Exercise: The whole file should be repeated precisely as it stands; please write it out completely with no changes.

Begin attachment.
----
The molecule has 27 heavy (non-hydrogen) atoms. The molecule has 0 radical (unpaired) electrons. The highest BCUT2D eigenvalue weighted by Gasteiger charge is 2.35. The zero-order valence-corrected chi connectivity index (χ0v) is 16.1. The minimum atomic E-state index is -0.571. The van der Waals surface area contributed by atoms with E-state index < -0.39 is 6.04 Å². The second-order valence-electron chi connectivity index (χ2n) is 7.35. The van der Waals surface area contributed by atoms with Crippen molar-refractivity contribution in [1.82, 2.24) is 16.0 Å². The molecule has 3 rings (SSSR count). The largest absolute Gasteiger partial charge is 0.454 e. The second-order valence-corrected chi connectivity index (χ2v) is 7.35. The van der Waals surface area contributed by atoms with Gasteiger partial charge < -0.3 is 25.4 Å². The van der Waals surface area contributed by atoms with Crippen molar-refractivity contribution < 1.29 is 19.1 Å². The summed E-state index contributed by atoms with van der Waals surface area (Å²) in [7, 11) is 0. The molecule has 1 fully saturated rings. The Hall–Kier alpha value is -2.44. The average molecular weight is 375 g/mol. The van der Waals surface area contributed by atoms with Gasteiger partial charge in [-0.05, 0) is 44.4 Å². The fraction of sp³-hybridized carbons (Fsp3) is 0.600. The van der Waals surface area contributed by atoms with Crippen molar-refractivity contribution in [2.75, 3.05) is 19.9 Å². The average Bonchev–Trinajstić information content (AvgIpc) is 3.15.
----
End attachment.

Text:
The molecule has 27 heavy (non-hydrogen) atoms. The molecule has 0 radical (unpaired) electrons. The highest BCUT2D eigenvalue weighted by Gasteiger charge is 2.35. The zero-order valence-corrected chi connectivity index (χ0v) is 16.1. The minimum atomic E-state index is -0.571. The van der Waals surface area contributed by atoms with E-state index < -0.39 is 6.04 Å². The second-order valence-electron chi connectivity index (χ2n) is 7.35. The van der Waals surface area contributed by atoms with Crippen molar-refractivity contribution in [1.82, 2.24) is 16.0 Å². The molecule has 3 rings (SSSR count). The largest absolute Gasteiger partial charge is 0.454 e. The second-order valence-corrected chi connectivity index (χ2v) is 7.35. The van der Waals surface area contributed by atoms with Gasteiger partial charge < -0.3 is 25.4 Å². The van der Waals surface area contributed by atoms with Crippen molar-refractivity contribution < 1.29 is 19.1 Å². The summed E-state index contributed by atoms with van der Waals surface area (Å²) in [7, 11) is 0. The molecule has 1 fully saturated rings. The Hall–Kier alpha value is -2.44. The average molecular weight is 375 g/mol. The van der Waals surface area contributed by atoms with Gasteiger partial charge in [-0.05, 0) is 44.4 Å². The fraction of sp³-hybridized carbons (Fsp3) is 0.600. The van der Waals surface area contributed by atoms with Crippen molar-refractivity contribution in [2.75, 3.05) is 19.9 Å². The average Bonchev–Trinajstić information content (AvgIpc) is 3.15.